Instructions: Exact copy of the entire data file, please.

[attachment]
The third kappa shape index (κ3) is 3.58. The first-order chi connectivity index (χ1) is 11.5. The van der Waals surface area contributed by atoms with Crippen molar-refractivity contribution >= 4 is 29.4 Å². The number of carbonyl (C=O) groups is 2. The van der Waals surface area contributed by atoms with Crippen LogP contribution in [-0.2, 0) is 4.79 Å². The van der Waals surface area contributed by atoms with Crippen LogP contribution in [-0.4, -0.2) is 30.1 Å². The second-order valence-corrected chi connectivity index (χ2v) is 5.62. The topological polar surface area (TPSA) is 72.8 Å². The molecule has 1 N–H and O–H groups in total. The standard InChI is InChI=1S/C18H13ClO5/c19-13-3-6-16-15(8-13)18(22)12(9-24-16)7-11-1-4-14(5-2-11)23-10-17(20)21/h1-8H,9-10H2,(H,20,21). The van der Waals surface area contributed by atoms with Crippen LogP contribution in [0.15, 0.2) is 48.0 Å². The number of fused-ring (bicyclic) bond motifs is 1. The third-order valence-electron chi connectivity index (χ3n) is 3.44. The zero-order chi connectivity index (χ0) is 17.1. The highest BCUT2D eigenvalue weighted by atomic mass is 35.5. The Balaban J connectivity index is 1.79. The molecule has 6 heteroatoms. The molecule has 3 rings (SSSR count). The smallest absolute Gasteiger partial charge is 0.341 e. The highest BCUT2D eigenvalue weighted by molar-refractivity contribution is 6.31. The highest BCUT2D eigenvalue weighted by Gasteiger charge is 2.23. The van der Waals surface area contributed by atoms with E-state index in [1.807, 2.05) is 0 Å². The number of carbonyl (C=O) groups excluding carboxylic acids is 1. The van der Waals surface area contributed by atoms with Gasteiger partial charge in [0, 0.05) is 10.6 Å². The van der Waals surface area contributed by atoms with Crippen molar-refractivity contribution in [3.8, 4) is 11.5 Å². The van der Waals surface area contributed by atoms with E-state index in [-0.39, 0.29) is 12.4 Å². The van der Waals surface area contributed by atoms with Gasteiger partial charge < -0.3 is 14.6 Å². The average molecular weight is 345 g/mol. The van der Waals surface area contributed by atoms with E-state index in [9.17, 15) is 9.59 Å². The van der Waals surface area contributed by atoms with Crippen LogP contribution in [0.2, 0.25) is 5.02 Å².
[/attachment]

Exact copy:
The third kappa shape index (κ3) is 3.58. The first-order chi connectivity index (χ1) is 11.5. The van der Waals surface area contributed by atoms with Crippen molar-refractivity contribution >= 4 is 29.4 Å². The number of carbonyl (C=O) groups is 2. The van der Waals surface area contributed by atoms with Crippen LogP contribution in [-0.2, 0) is 4.79 Å². The van der Waals surface area contributed by atoms with Crippen LogP contribution in [-0.4, -0.2) is 30.1 Å². The second-order valence-corrected chi connectivity index (χ2v) is 5.62. The topological polar surface area (TPSA) is 72.8 Å². The molecule has 1 N–H and O–H groups in total. The standard InChI is InChI=1S/C18H13ClO5/c19-13-3-6-16-15(8-13)18(22)12(9-24-16)7-11-1-4-14(5-2-11)23-10-17(20)21/h1-8H,9-10H2,(H,20,21). The van der Waals surface area contributed by atoms with Crippen LogP contribution in [0.15, 0.2) is 48.0 Å². The number of fused-ring (bicyclic) bond motifs is 1. The third-order valence-electron chi connectivity index (χ3n) is 3.44. The zero-order chi connectivity index (χ0) is 17.1. The highest BCUT2D eigenvalue weighted by atomic mass is 35.5. The Balaban J connectivity index is 1.79. The molecule has 6 heteroatoms. The molecule has 3 rings (SSSR count). The smallest absolute Gasteiger partial charge is 0.341 e. The highest BCUT2D eigenvalue weighted by molar-refractivity contribution is 6.31. The highest BCUT2D eigenvalue weighted by Gasteiger charge is 2.23. The van der Waals surface area contributed by atoms with E-state index in [1.807, 2.05) is 0 Å². The number of carbonyl (C=O) groups excluding carboxylic acids is 1. The van der Waals surface area contributed by atoms with Gasteiger partial charge in [0, 0.05) is 10.6 Å². The van der Waals surface area contributed by atoms with Crippen molar-refractivity contribution in [3.8, 4) is 11.5 Å². The van der Waals surface area contributed by atoms with E-state index in [-0.39, 0.29) is 12.4 Å². The van der Waals surface area contributed by atoms with Gasteiger partial charge < -0.3 is 14.6 Å². The average molecular weight is 345 g/mol. The van der Waals surface area contributed by atoms with E-state index in [9.17, 15) is 9.59 Å². The van der Waals surface area contributed by atoms with Crippen LogP contribution in [0.2, 0.25) is 5.02 Å².